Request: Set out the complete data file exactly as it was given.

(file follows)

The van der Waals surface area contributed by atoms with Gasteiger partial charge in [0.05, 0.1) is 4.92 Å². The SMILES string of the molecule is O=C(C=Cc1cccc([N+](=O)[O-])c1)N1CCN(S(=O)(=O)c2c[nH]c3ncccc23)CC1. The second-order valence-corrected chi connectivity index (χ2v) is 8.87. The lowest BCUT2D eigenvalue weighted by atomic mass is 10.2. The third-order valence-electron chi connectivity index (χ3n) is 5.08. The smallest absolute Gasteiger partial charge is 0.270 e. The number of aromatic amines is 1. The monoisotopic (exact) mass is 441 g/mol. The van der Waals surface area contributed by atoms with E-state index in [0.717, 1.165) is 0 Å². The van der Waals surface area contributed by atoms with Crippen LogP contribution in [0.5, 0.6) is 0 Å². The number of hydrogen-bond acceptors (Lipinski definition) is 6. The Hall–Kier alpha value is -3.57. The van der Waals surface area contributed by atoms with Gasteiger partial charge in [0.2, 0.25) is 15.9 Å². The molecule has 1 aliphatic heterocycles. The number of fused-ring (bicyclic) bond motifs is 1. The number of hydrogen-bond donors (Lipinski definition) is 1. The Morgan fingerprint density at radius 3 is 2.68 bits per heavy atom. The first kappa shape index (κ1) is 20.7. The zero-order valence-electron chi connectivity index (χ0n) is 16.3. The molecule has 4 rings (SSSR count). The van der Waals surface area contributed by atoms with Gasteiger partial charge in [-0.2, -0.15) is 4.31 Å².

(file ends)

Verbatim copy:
The van der Waals surface area contributed by atoms with Gasteiger partial charge in [0.05, 0.1) is 4.92 Å². The SMILES string of the molecule is O=C(C=Cc1cccc([N+](=O)[O-])c1)N1CCN(S(=O)(=O)c2c[nH]c3ncccc23)CC1. The second-order valence-corrected chi connectivity index (χ2v) is 8.87. The lowest BCUT2D eigenvalue weighted by atomic mass is 10.2. The third-order valence-electron chi connectivity index (χ3n) is 5.08. The smallest absolute Gasteiger partial charge is 0.270 e. The number of aromatic amines is 1. The monoisotopic (exact) mass is 441 g/mol. The van der Waals surface area contributed by atoms with E-state index in [0.717, 1.165) is 0 Å². The van der Waals surface area contributed by atoms with Crippen LogP contribution in [0.5, 0.6) is 0 Å². The number of hydrogen-bond acceptors (Lipinski definition) is 6. The Hall–Kier alpha value is -3.57. The van der Waals surface area contributed by atoms with Gasteiger partial charge in [0.2, 0.25) is 15.9 Å². The molecule has 1 aliphatic heterocycles. The number of fused-ring (bicyclic) bond motifs is 1. The number of hydrogen-bond donors (Lipinski definition) is 1. The Morgan fingerprint density at radius 3 is 2.68 bits per heavy atom. The first kappa shape index (κ1) is 20.7. The zero-order valence-electron chi connectivity index (χ0n) is 16.3. The molecule has 4 rings (SSSR count). The van der Waals surface area contributed by atoms with Gasteiger partial charge in [-0.2, -0.15) is 4.31 Å².